By Mel Cartagena
Videodrome – 1983 – dir. David Cronenberg
If at times you feel overwhelmed by the tidal wave of ‘entertainment’ that comes at you from your all around, then you understand how Max Renn (James Woods) was feeling in Videodrome. In his quest for the ultimate cheap thrill he finds himself caught in the zone between the real and the manufactured fiction he peddles.
Aside from the now forgotten Fast Company, David Cronenberg’s body of work has a thread of continuity in its thematic content that is remarkably consistent. From Shivers to Eastern Promises, David Cronenberg has been studying the divide between the outer world and the world within. Like the writer J.G. Ballard, he has devoted his career to treading in that largely unexplored terra incognita Ballard refers to as inner space, the place where the real thing inhabiting our skin lives.
In Shivers, The Brood, Rabid, and Scanners the scientist is trying to bring about the change, to tap into the dormant sensorium of that other entity inside. In Videodrome there’s a shift, the New Flesh is reaching out.
“I had a brain tumor. And I had visions. I believe the visions caused the tumor, and not the reverse. I could feel the visions coalesce, and become flesh…uncontrollable flesh. And when they removed the tumor, it was called Videodrome.”
This is what Brian O’Blivion (Jack Creley) tells Max shortly after he starts searching for the pirate signal that broadcasts a show featuring torture and sex in an orange room. Meant as a warning, Max takes the statement as a sales pitch. It’s just what he’s after, the lowest common denominator in a package ready made to deliver to viewers, unaware that his goals and those of the New Flesh are the same. The act of turning on the television opens a portal to reach out for a similar kind, to the ones channel surfing through reality television and gory, visually graphic news coverage.
In Videodrome the New Flesh wants to break free from the soft machine holding it back, this human body, and it rebels against it, violently. As Max’s quest for the pirated signal clashes with the interests of one Barry Convex (Leslie Carlson), and Max falls under the signal’s spell, reality and fantasy blur. Vagina-like openings develop in Max’s stomach cavity where a gun and video cassettes disappear into. The New Flesh has transcended the need for verbal communication, using the body to receive instructions from video tape and TV broadcasts. The gun reappears later, permanently attached to Max’s hand as he goes about his work of killing the agents of Videodrome. Max shoots Barry Convex in the middle of a presentation, after which cancer tumors burst out of his body. Barry Convex has been consumed by the New Flesh. When broadcasting technician Harlan (Peter Dvorsky) tries to stop Max by shoving a tape in Max’s stomach opening, showing himself to be an accomplice of Barry Convex, his hand fuses to a grenade that kills him on detonation. The New Flesh is self-contained and determined.
Videodrome is a loaded essay on the nature of reality, and the effects of technology in the mind and body’s evolution. It’s a movie much too dense and multilayered for simple deconstruction, and amazingly prescient in noting the rise of television as a neo-religion, as seen in the Cathode Ray Mission, where homeless people are placed in front of TV’s so they can be “patched back into the world’s mixing board,” as Bianca O’Blivion (Sonja Smits) tells Max. This belief is reinforced with the presence of Brian O’Blivion. A Marshall McLuhan parody, he appears only on television, aware that to people, only what happens in TV is real and worth paying attention to. (“Television is reality, and reality is less than television.”) O’Blivion has been dead for some time, yet continues to communicate through videotape, like a deity sending messages from the altar of television. Videodrome parallel’s William Gibson’s Neuromancer in showing how a disembodied entity (in Neuromancer an artificial intelligence) manipulates people to set itself free.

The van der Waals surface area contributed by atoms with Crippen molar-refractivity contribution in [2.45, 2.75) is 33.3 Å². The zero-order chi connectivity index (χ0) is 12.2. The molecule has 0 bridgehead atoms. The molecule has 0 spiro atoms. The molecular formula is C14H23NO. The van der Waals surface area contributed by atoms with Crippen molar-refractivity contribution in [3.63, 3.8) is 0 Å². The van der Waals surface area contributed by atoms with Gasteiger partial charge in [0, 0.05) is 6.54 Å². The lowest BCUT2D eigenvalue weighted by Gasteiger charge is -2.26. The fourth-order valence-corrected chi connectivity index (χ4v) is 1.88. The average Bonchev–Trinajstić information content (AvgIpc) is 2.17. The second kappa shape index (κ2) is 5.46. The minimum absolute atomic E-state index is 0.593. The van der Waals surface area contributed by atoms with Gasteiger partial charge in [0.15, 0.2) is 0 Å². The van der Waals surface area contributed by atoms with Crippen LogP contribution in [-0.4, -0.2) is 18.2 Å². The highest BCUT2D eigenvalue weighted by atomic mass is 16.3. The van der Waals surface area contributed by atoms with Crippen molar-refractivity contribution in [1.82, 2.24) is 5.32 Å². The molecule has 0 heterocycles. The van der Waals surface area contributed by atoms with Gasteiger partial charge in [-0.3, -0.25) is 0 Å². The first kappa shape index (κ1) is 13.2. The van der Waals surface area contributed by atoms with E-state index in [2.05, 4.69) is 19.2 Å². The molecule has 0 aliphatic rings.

James Woods plays Max Renn as a sort of detective at first. Then, as the shifting realities become too much for his senses, Max is reduced to the state of the average TV junkie. His stare is blank. He can only stare and receive the images coming at him from the screen. Cronenberg has stated in the past that he writes his stories from the point of view of the disease and he relates to the characters after they’ve become infected. In Videodrome we get proof of this when we see Max ignore Maya’s (Lyn Gorman) warnings about the pirate signal, explaining to Max that “It has a philosophy. And that is what makes it dangerous.” Max is a sleazebag who eats cold pizza and only cares about finding new means of cheap stimulation for viewers. The New Flesh wants to exist, to be. In fighting for its life it earns our sympathy, as opposed to Max, who by the film’s end it’s just a vessel we don’t care about.
Using the public’s obsession with TV and mindless, violent, sexist entertainment, the New Flesh (whatever it is we’re destined to become in the digital age) finds itself on the verge of taking over. This is a trend that David Cronenberg continues with The Fly, Naked Lunch, Crash, Spider, and Existenz. With each new Cronenberg film we move closer to the Jean Baudrillard’s world of the simulacrum, where reality has collapsed on itself, and has been replaced with reality television. The New Flesh comes home to roost.